where Vz is the velocity of the mass in the vertical direction at takeoff.
The pelvic movement in the flight phase is expressed as follows:
where θpelvis_ini is the initial angle of the pelvis at landing; θpelvis_off, the angle of the pelvis at takeoff; and tflight, the time of the flight phase.
Foot Placement Control
We used a foot placement controller to control running speed in the manner of Raibert (1986). This is achieved by moving the leg to an appropriate position with respect to the body during the flight phase in the SLIP model. The position of the foot with respect to the body when landing has a great influence on the running speed. In steady running without changing the running speed, the SLIP model should land its foot at the mid-point of the distance that the SLIP model moves while standing (Figure 4A). When the SLIP model accelerates, the SLIP model should land in front of the mid-point for utilizing forward-fall rotation (Figure 4B). In simulated research, Wensing et al., extended this method for 3D running (Wensing and Orin, 2013), and Zhao et al. used same control method for locomotion in rough terrains (Zhao and Sentis, 2012). As mentioned above, running can be modeled by a SLIP or SLIP2. Some researchers developed the running control without foot placement controller (Lee and Goswami, 2012). However, we assume that the foot placement controller used for the SLIP model embodies one of the key principles of human running. In fact, humans change their foot position at the landing phase depending on the running speed (Cavagna et al., 1988). To implement this principle of human running, we used a foot placement controller. The foot position is given by:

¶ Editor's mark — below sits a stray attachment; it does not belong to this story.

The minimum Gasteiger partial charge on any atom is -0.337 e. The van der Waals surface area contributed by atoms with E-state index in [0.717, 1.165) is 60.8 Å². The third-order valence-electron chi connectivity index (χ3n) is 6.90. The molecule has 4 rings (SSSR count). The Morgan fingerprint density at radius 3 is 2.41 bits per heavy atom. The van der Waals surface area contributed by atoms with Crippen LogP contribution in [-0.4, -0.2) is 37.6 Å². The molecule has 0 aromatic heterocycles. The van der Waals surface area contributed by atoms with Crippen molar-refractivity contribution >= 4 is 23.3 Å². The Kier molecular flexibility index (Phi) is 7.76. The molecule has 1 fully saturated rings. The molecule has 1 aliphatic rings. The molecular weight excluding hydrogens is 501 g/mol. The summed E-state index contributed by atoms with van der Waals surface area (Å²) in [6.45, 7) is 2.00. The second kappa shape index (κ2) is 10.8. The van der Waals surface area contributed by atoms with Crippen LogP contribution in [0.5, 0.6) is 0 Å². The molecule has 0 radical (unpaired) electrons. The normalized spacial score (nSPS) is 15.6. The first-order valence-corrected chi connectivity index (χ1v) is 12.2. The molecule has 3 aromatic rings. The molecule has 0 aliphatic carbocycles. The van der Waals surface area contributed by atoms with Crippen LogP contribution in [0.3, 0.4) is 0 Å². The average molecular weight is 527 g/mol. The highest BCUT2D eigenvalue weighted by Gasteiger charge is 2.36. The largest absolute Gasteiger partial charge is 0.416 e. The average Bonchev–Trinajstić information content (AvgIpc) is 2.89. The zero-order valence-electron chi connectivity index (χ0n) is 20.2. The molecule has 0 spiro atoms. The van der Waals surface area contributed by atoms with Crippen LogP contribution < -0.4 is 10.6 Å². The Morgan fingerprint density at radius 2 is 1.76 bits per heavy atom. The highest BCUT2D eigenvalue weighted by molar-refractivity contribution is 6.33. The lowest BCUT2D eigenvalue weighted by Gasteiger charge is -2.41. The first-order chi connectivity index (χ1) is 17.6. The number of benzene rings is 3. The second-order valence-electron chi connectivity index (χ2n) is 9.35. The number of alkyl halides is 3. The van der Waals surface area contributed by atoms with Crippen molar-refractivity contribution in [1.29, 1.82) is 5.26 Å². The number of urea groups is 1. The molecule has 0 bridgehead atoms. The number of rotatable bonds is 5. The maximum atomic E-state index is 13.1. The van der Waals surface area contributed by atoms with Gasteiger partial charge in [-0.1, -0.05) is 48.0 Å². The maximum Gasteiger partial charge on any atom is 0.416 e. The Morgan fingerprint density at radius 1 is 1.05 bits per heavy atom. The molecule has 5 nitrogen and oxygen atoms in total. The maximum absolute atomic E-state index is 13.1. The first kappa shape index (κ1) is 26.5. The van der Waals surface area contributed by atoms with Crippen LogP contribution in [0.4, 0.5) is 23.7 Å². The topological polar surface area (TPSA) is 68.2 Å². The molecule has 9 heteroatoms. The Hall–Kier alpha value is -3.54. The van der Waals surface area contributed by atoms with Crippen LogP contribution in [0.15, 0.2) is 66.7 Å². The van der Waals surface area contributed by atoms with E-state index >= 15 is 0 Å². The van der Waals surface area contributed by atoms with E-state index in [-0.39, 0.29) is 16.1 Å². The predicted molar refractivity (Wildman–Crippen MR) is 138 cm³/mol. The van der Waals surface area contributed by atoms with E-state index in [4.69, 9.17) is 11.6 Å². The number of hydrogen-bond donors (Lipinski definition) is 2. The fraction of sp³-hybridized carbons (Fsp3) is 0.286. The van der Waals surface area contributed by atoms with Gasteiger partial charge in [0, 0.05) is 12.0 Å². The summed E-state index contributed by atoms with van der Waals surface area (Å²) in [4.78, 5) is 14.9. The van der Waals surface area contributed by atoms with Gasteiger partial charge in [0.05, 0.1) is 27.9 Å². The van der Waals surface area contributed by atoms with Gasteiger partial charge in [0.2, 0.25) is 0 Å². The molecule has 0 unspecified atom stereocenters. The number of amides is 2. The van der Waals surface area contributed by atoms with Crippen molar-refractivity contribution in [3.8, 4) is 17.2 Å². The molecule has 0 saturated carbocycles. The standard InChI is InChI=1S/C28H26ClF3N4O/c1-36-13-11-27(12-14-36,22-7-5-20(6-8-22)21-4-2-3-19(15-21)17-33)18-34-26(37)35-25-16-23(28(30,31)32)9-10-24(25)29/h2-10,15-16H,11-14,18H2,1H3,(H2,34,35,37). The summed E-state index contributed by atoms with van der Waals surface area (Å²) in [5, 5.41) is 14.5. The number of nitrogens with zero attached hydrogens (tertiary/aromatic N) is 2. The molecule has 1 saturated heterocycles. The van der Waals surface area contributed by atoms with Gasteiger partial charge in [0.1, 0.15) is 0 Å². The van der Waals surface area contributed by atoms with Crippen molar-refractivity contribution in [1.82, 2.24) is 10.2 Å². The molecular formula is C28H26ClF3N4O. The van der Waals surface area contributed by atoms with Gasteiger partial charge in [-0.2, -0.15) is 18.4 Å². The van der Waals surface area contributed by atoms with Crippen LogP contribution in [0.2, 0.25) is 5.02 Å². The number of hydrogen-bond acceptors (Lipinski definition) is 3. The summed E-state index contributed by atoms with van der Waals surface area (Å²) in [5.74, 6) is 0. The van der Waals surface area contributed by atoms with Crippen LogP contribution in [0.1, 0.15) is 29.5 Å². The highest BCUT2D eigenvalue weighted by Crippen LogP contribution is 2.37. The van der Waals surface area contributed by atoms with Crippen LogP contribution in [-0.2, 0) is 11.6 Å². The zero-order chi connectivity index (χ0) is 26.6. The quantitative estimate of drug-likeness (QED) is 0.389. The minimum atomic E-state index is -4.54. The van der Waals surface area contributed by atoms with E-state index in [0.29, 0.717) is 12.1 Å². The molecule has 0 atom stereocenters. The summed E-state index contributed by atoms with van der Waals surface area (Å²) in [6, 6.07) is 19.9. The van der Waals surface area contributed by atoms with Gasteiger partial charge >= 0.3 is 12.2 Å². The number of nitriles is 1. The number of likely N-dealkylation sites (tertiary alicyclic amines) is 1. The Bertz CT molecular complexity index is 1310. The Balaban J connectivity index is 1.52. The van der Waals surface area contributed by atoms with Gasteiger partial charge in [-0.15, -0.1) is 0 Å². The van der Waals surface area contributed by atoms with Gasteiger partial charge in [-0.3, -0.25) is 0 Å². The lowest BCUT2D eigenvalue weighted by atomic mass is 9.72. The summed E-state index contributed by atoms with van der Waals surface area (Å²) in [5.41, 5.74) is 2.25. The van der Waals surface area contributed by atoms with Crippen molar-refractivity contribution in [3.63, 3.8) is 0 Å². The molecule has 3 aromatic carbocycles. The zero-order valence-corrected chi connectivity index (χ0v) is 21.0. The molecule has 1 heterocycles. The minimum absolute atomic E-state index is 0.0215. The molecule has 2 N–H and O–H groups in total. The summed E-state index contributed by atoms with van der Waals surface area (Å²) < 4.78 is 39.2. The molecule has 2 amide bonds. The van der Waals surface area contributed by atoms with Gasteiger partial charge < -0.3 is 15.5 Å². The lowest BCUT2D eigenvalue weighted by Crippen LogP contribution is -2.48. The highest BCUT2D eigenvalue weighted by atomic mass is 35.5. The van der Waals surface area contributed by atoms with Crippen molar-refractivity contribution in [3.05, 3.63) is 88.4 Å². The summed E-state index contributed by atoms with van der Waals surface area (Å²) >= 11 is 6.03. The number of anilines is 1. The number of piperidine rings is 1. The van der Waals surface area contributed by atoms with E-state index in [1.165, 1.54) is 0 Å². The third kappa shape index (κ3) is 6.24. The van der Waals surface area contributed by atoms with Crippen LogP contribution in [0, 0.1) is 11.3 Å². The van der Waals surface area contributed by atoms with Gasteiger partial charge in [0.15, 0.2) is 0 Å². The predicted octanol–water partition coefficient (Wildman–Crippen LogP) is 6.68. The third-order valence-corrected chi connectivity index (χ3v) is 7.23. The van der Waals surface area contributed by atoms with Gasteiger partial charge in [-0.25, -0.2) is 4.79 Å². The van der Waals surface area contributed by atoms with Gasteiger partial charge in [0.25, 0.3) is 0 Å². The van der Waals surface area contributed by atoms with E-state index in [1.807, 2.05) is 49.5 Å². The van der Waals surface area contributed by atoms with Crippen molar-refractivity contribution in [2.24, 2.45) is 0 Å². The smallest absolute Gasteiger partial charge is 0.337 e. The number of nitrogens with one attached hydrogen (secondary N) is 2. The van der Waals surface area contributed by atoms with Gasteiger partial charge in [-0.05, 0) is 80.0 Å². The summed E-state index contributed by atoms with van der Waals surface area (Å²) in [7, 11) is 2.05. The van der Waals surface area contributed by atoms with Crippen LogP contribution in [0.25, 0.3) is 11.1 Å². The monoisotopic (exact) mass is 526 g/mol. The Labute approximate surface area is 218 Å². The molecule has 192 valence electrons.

where xf is the foot placement; x, the body mass placement; T, the stance time; , the reference running speed, and K, the control gain.
Figure 4. Foot placement control. The position of the foot with respect to the body when landing has a great influence on the running speed. In steady running without changing the running speed, the SLIP model should land its foot at the mid-point of the distance that the SLIP model moves while standing (A). When the SLIP model accelerates, the SLIP model should land in front of the mid-point for utilizing forward-fall rotation (B).
Finally, the robot determined the angle of its hip pitch joint for landing according to the foot position and moved the hip pitch joint by landing. The angle of the hip pitch joint for landing is given by:
where lleg is the leg length. The control block diagram is shown in Figure 5.
Figure 5. Block diagram of running control. We implemented a pelvic oscillation controller for attaining jumping power and a foot placement controller for controlling the running speed.
Development of Running Robot with linear spring leg
Next, we sought to develop a running robot that could successfully execute running motion based on the SLIP2 model. We determined the requirements for angular velocity and torque in the hip roll joint on the basis of human running data acquired by Ferber et al. (2003). We also fixed the requirements for the angular velocity of the pelvis roll joint on the basis of human running data acquired by Schache et al. (2002) and the requirements for the hip pitch joint based on our human running data. To the best of our knowledge, no work has previously been conducted on the torque of the pelvis roll joint. We calculated these requirements by substituting appropriate values in the equation of motion. The requirements for the angular velocity and torque of the pelvis and hip joints are summarized in Table 1.